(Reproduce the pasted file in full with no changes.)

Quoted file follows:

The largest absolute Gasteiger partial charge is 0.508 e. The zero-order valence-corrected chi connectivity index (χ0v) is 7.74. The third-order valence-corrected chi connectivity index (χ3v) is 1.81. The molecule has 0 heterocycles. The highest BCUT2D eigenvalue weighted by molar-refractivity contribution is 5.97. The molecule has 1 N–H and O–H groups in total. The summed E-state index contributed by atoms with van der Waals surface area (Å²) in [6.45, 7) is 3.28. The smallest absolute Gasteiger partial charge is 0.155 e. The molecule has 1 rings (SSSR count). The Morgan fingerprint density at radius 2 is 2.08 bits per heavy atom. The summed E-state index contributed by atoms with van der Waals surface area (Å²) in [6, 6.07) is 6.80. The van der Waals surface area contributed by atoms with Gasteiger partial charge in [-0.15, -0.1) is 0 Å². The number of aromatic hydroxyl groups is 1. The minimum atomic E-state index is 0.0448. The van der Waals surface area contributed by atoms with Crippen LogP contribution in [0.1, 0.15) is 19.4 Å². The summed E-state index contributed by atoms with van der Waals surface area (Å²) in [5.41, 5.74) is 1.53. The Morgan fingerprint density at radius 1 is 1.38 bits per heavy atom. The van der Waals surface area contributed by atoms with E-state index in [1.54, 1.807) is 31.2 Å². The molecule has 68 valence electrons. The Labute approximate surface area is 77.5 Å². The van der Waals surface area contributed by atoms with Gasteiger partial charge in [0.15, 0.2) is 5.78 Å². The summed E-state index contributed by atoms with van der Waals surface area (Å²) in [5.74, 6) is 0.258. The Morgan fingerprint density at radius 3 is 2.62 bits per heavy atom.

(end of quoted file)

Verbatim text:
The largest absolute Gasteiger partial charge is 0.508 e. The zero-order valence-corrected chi connectivity index (χ0v) is 7.74. The third-order valence-corrected chi connectivity index (χ3v) is 1.81. The molecule has 0 heterocycles. The highest BCUT2D eigenvalue weighted by molar-refractivity contribution is 5.97. The molecule has 1 N–H and O–H groups in total. The summed E-state index contributed by atoms with van der Waals surface area (Å²) in [6.45, 7) is 3.28. The smallest absolute Gasteiger partial charge is 0.155 e. The molecule has 1 rings (SSSR count). The Morgan fingerprint density at radius 2 is 2.08 bits per heavy atom. The summed E-state index contributed by atoms with van der Waals surface area (Å²) in [6, 6.07) is 6.80. The van der Waals surface area contributed by atoms with Gasteiger partial charge in [-0.15, -0.1) is 0 Å². The number of aromatic hydroxyl groups is 1. The minimum atomic E-state index is 0.0448. The van der Waals surface area contributed by atoms with Crippen LogP contribution in [0.1, 0.15) is 19.4 Å². The summed E-state index contributed by atoms with van der Waals surface area (Å²) in [5.41, 5.74) is 1.53. The Morgan fingerprint density at radius 1 is 1.38 bits per heavy atom. The van der Waals surface area contributed by atoms with E-state index in [1.54, 1.807) is 31.2 Å². The molecule has 68 valence electrons. The Labute approximate surface area is 77.5 Å². The van der Waals surface area contributed by atoms with Gasteiger partial charge in [0.15, 0.2) is 5.78 Å². The summed E-state index contributed by atoms with van der Waals surface area (Å²) in [5.74, 6) is 0.258. The Morgan fingerprint density at radius 3 is 2.62 bits per heavy atom.